The fragility of democracy

This article was published January 10, 2017 at 4:00 a.m.

EDITOR'S NOTE: The following column was originally published in Monday's Arkansas Democrat-Gazette.

Despair is the enemy of democracy, because it is easy to become discouraged over the electoral outcomes that democracy sometimes produces.

Such despair has a long intellectual pedigree, extending back to classical times.

Plato and Aristotle felt that human beings were incapable of governing themselves, that whatever hopes on that count that history produces will ultimately be disappointed. There is no genuine long-term progress in human governance, Pericles, the Magna Carta, and 1776 to the contrary, because we are doomed to oscillate between anarchy and tyranny, with a flawed human nature incapable of sustaining republicanism for more than a short interlude.

The American accomplishment within this context -- more than two centuries of freedom under reasonably effective self-government -- is unprecedented but still simply postpones the inevitable. There is no meaningful history, at least when it comes to politics and governance; we move forever in circles rather than climbing onward and upward to higher levels of civilization and enlightenment.

It is easy to succumb to such pessimism because so much of what we see around us, including the results of a particular presidential election, can be taken as evidence of decline to come; it presumably has to start sometime and Donald Trump versus Hillary Clinton might be as likely a place-marker as any.

The pessimists among us might also point to the way in which discussion of serious public-policy concerns seems to be increasingly displaced by politics as a form of entertainment. The almost complete absence of the most pressing issues of our time from the recent campaign -- a national debt that now equals our gross domestic product and the need for reform of entitlement programs that are its primary propellant -- could suggest that our decay is already so severe as to prevent us from even recognizing its symptoms, let alone addressing the cause.

Those skeptical of the long-term prospects of democracy often stress the manner in which self-government degenerates into mob rule, followed by the rise of the demagogue promising to satisfy all desires and solve all problems. Fiscal insolvency seems to be a particular malady, once voters discover that they can vote themselves benefits paid for by others and politicians capitalize on that awareness to win elections.

Belief in the idea of a cyclical history in which humanity makes the same mistakes over and over again and thereby returns us to despotism has the virtue of flattering the believer, if only because faith in progress smacks of a sentimental naiveté and lack of familiarity with the persistent afflictions of the human condition. Far safer to embrace cynicism and the aura of sophisticated world-weariness it provides.

But if it is even remotely true that human nature is an obstacle to the preservation of self-government, a powerful case can also be made that it is only self-government that ultimately satisfies certain aspects of human nature, including the desire to have a say over one's lot in life and to be treated with dignity and respect.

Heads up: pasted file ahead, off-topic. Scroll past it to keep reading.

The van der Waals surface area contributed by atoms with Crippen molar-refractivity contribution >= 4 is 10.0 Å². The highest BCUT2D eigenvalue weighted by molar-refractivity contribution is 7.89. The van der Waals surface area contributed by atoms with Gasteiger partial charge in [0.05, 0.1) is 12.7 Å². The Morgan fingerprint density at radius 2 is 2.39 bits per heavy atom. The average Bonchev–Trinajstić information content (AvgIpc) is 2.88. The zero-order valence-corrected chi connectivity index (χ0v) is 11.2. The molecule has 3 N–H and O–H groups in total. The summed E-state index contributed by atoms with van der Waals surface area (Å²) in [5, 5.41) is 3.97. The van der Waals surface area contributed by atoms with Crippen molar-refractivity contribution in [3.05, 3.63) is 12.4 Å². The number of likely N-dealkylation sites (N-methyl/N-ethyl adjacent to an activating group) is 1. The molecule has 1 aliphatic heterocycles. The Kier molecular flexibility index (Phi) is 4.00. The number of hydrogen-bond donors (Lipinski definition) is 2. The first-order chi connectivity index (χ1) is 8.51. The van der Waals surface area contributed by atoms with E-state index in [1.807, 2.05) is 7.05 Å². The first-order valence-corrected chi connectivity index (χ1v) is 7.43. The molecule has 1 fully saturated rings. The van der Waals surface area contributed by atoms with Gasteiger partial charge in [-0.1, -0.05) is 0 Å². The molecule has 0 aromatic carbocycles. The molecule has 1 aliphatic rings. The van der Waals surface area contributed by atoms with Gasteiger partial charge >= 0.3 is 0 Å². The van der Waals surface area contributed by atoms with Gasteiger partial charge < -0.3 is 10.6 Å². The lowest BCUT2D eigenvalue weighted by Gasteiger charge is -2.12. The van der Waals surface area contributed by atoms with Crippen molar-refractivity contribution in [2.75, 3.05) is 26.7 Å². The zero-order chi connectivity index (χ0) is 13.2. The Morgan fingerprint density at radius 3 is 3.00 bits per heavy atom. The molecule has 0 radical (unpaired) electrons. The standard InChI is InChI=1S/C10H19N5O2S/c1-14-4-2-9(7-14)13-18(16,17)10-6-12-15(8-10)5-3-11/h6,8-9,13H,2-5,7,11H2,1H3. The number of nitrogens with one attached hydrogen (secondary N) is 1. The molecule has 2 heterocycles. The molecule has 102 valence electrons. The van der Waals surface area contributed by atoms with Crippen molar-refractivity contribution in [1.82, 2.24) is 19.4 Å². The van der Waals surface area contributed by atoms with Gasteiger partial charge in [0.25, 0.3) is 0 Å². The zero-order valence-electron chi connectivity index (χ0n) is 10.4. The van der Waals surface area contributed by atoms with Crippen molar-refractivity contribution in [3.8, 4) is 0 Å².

As we leave a depressing 2016 behind, it might be useful to consider that the most discouraging part wasn't so much the ugliness of the campaign or even the outcome of the election itself, but the way in which considerations of the lesser evil had to be taken into account by voters to a greater extent than ever before; that the failure occurred not in the constitutional order the founders created but in a party system they never envisioned.

Within this context, there was nothing inherently irrational in nearly 63 million of those voters deciding that Trump was the less bad choice. Given that the polls have shown for years now that most of the public thought the nation was "on the wrong track," often by margins of around three to one, a perhaps greater irrationality would have been found in their voting for the candidate (Clinton) who was promising more of the same.

Nor would irrationality have necessarily characterized the decision-making of the nearly 66 million who voted for Hillary -- although most of us might feel that the train has been headed down the wrong track, and would go down still further with her, such an outcome might still be considered preferable to it going off the rails altogether; that Trump was in the end simply too big a risk to take.

In all this the thought occurs that voters did the best they could under unusually difficult circumstances and that it is actually the ideologues among us, on both left and right, who are being irrational in claiming that only irrational people could have supported Hillary over Trump or Trump over Hillary.

If our democracy has a problem, it is probably less likely to be found among ordinary voters than among pundits who condemn them for not voting the "right way." In the end, the greatest threat to self-government, even more so than the ignorance of the masses or the ways in which demagogues seek to exploit it, are ideologues that disparage its practice and are willing to dispense with it when it fails to produce the desired outcomes.

Adam Smith once said that "there is a great deal of ruin in a nation."

Let us hope so.

Freelance columnist Bradley R. Gitz, who lives and teaches in Batesville, received his Ph.D. in political science from the University of Illinois.

Editorial on 01/10/2017

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